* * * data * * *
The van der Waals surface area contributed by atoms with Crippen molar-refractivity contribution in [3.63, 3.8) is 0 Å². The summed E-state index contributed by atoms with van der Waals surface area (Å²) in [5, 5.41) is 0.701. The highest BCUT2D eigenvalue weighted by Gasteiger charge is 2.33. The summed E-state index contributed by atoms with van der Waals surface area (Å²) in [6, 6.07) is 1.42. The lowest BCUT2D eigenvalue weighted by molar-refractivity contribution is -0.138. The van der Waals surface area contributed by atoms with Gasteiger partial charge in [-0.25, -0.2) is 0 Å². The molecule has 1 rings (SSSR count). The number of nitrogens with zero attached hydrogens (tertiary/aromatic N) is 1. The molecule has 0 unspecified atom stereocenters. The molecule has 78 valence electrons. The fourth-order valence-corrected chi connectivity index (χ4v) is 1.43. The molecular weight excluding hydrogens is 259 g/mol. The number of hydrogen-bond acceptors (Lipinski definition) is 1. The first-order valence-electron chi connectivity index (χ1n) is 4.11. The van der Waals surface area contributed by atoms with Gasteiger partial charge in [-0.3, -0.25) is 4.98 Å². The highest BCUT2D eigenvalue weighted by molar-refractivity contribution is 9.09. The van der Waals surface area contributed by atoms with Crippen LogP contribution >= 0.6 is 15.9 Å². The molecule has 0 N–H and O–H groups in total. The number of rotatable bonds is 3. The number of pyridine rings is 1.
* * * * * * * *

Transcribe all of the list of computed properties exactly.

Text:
The van der Waals surface area contributed by atoms with Crippen molar-refractivity contribution in [3.63, 3.8) is 0 Å². The summed E-state index contributed by atoms with van der Waals surface area (Å²) in [5, 5.41) is 0.701. The highest BCUT2D eigenvalue weighted by Gasteiger charge is 2.33. The summed E-state index contributed by atoms with van der Waals surface area (Å²) in [6, 6.07) is 1.42. The lowest BCUT2D eigenvalue weighted by molar-refractivity contribution is -0.138. The van der Waals surface area contributed by atoms with Gasteiger partial charge in [-0.25, -0.2) is 0 Å². The molecule has 1 rings (SSSR count). The number of nitrogens with zero attached hydrogens (tertiary/aromatic N) is 1. The molecule has 0 unspecified atom stereocenters. The molecule has 78 valence electrons. The fourth-order valence-corrected chi connectivity index (χ4v) is 1.43. The molecular weight excluding hydrogens is 259 g/mol. The number of hydrogen-bond acceptors (Lipinski definition) is 1. The first-order valence-electron chi connectivity index (χ1n) is 4.11. The van der Waals surface area contributed by atoms with Gasteiger partial charge in [-0.3, -0.25) is 4.98 Å². The highest BCUT2D eigenvalue weighted by molar-refractivity contribution is 9.09. The van der Waals surface area contributed by atoms with Crippen LogP contribution >= 0.6 is 15.9 Å². The molecule has 0 N–H and O–H groups in total. The number of rotatable bonds is 3. The number of pyridine rings is 1.